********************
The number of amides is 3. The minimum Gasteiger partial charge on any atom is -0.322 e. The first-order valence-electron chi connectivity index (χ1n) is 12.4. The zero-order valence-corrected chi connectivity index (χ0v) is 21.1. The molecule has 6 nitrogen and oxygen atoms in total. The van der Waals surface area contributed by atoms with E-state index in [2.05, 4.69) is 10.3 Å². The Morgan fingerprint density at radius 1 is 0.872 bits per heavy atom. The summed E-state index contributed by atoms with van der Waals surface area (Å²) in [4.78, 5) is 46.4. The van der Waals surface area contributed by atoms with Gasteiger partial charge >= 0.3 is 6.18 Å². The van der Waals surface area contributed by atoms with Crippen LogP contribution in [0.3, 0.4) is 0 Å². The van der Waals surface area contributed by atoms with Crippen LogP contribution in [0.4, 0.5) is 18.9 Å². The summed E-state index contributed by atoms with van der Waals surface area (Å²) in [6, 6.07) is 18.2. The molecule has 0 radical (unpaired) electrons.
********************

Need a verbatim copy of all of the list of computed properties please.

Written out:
The number of amides is 3. The minimum Gasteiger partial charge on any atom is -0.322 e. The first-order valence-electron chi connectivity index (χ1n) is 12.4. The zero-order valence-corrected chi connectivity index (χ0v) is 21.1. The molecule has 6 nitrogen and oxygen atoms in total. The van der Waals surface area contributed by atoms with E-state index in [2.05, 4.69) is 10.3 Å². The Morgan fingerprint density at radius 1 is 0.872 bits per heavy atom. The summed E-state index contributed by atoms with van der Waals surface area (Å²) in [4.78, 5) is 46.4. The van der Waals surface area contributed by atoms with Gasteiger partial charge >= 0.3 is 6.18 Å². The van der Waals surface area contributed by atoms with Crippen LogP contribution in [0.3, 0.4) is 0 Å². The van der Waals surface area contributed by atoms with Crippen LogP contribution in [0.4, 0.5) is 18.9 Å². The summed E-state index contributed by atoms with van der Waals surface area (Å²) in [6, 6.07) is 18.2. The molecule has 0 radical (unpaired) electrons.